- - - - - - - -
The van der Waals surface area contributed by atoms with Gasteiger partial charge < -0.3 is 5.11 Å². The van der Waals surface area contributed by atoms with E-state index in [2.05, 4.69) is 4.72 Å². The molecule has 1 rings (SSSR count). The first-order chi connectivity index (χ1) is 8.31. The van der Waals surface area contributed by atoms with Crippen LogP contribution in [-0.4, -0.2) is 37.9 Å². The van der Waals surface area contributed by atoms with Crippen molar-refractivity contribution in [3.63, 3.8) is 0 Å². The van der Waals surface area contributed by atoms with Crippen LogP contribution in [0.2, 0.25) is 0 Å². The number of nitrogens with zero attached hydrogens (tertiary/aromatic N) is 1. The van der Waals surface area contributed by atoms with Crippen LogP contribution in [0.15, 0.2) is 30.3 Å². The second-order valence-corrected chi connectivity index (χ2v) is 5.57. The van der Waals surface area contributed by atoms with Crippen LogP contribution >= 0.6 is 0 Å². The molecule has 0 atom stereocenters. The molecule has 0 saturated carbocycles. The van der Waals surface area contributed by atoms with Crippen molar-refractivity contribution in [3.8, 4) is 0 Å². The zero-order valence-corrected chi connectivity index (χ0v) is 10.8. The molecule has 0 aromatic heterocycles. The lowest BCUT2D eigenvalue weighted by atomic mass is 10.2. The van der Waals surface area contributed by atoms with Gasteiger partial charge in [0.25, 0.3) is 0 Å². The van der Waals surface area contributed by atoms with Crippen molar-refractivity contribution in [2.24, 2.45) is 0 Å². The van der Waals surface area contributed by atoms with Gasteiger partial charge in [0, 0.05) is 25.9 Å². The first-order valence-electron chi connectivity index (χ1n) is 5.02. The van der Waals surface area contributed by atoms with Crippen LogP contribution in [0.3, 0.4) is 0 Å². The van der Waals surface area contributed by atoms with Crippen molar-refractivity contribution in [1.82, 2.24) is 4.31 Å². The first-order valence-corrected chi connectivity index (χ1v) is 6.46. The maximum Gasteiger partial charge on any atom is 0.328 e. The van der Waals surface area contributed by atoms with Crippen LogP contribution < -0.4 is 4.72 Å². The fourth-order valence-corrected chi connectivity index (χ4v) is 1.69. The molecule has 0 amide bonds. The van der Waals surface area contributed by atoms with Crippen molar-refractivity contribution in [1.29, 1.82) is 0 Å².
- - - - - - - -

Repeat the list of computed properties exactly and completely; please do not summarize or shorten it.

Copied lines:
The van der Waals surface area contributed by atoms with Gasteiger partial charge < -0.3 is 5.11 Å². The van der Waals surface area contributed by atoms with E-state index in [2.05, 4.69) is 4.72 Å². The molecule has 1 rings (SSSR count). The first-order chi connectivity index (χ1) is 8.31. The van der Waals surface area contributed by atoms with Crippen LogP contribution in [-0.4, -0.2) is 37.9 Å². The van der Waals surface area contributed by atoms with Crippen molar-refractivity contribution in [3.63, 3.8) is 0 Å². The van der Waals surface area contributed by atoms with Crippen LogP contribution in [0.2, 0.25) is 0 Å². The number of nitrogens with zero attached hydrogens (tertiary/aromatic N) is 1. The van der Waals surface area contributed by atoms with Crippen LogP contribution in [0.15, 0.2) is 30.3 Å². The second-order valence-corrected chi connectivity index (χ2v) is 5.57. The van der Waals surface area contributed by atoms with Crippen LogP contribution >= 0.6 is 0 Å². The molecule has 0 atom stereocenters. The molecule has 0 saturated carbocycles. The van der Waals surface area contributed by atoms with Crippen molar-refractivity contribution in [3.8, 4) is 0 Å². The zero-order valence-corrected chi connectivity index (χ0v) is 10.8. The molecule has 0 aromatic heterocycles. The lowest BCUT2D eigenvalue weighted by atomic mass is 10.2. The van der Waals surface area contributed by atoms with Gasteiger partial charge in [0.25, 0.3) is 0 Å². The van der Waals surface area contributed by atoms with Crippen molar-refractivity contribution in [2.24, 2.45) is 0 Å². The van der Waals surface area contributed by atoms with Gasteiger partial charge in [0, 0.05) is 25.9 Å². The first-order valence-electron chi connectivity index (χ1n) is 5.02. The van der Waals surface area contributed by atoms with Crippen LogP contribution in [0.3, 0.4) is 0 Å². The van der Waals surface area contributed by atoms with Crippen molar-refractivity contribution in [1.82, 2.24) is 4.31 Å². The first-order valence-corrected chi connectivity index (χ1v) is 6.46. The maximum Gasteiger partial charge on any atom is 0.328 e. The van der Waals surface area contributed by atoms with Crippen LogP contribution < -0.4 is 4.72 Å². The fourth-order valence-corrected chi connectivity index (χ4v) is 1.69. The molecule has 0 amide bonds. The van der Waals surface area contributed by atoms with Crippen molar-refractivity contribution in [1.29, 1.82) is 0 Å².